I just reread a book that I first encountered some 20 years ago, Don Winslow’s A Cool Breeze on the Underground (1991). Winslow has established himself as an entertaining, edgy writer of crime and mystery novels, and this was his very first.
The protagonist is a young private detective named Neal Carey. Early in the book, we learn how Neal’s hardscrabble upbringing during the 60s and early 70s New York City led him to become part of a secretive detective agency that achieves difficult results for high powered clients. Although not expressly stated in the novel, the primary story is set in the summer of 1976, and there’s a connection to that year’s Presidential campaign.
I found Neal to be an endearing character when I read the book 20 years ago, and I felt even more so this time around. In addition to becoming a savvy P.I. at a young age, he’s a scholar in the making, enrolled in an English literature graduate program at Columbia University. Some of the implausibilities of this scenario are overcome by the charming way it fits into the main plot, which eventually takes him to London.
I love the book’s uses of New York and London. The more familiar the reader is with these cities, the more vivid the story becomes, whether it’s grabbing a burger at the legendary Burger Joint in Manhattan, or navigating the labyrinths of London’s Underground subway system.
Winslow’s references to specific places send me off on my own journeys in those cities, today with more nostalgia than my during first reading. For example, one scene puts Neal at London’s Embankment along the River Thames:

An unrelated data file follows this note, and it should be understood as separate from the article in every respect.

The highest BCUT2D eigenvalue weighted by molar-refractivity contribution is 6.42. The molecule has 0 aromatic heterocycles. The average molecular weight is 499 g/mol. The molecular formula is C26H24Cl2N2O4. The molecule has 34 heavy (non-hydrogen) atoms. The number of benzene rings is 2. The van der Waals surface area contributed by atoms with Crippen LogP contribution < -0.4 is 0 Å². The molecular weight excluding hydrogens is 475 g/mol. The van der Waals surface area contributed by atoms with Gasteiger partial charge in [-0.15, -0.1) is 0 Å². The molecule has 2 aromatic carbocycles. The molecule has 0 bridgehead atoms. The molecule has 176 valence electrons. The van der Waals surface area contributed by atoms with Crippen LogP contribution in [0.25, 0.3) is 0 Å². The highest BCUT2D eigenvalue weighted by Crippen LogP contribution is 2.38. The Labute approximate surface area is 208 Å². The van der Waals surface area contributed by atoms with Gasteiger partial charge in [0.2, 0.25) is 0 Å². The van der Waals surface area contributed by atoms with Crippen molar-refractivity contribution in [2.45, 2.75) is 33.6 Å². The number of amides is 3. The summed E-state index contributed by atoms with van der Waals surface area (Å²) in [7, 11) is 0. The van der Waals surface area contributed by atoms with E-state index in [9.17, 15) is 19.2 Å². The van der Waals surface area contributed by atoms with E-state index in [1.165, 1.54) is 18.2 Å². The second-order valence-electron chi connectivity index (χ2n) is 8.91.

Neal paid the cabbie and started across the pedestrian walkway on the bridge. The view up and down the Thames was one of his favorites. It might be the best spot to see London, he thought, and he stopped about halfway across to take it in.
This vista includes “a postcard view” of “Big Ben and the Houses of Parliament,” as well as the “stretched Victoria Embankment.”
I have to put the book down to drink in this passage. That’s my own favorite view of London, and I’ve made a point of crossing that footbridge during every one of my visits there!
For me, therein lies the appeal of so many crime novels, espionage thrillers, and mysteries: They take me back to places I know and enjoy, sometimes even prompting me see them in a different way, with scenes woven into plots full of suspense and intrigue.
In fact, the right location can lift a so-so plot for me. If a story is set in a place I don’t know, it better be a compelling tale to keep my attention!
In the U.S., New York is my favorite setting for mystery and suspense tales. Chicago, Boston, New Orleans, Hawaii, and Washington D.C. also appear on my list. When it comes to international intrigue, give me London, Cambridge and Oxford, Paris, and major cities in Austria and Germany, the latter especially if we’re talking about historical stories.
When it comes to fiction, I confess that I’m not a devotee of serious literature. Rather, this is my favorite genre, and when good stories are placed in cities I’ve come to know and love, it’s an added treat.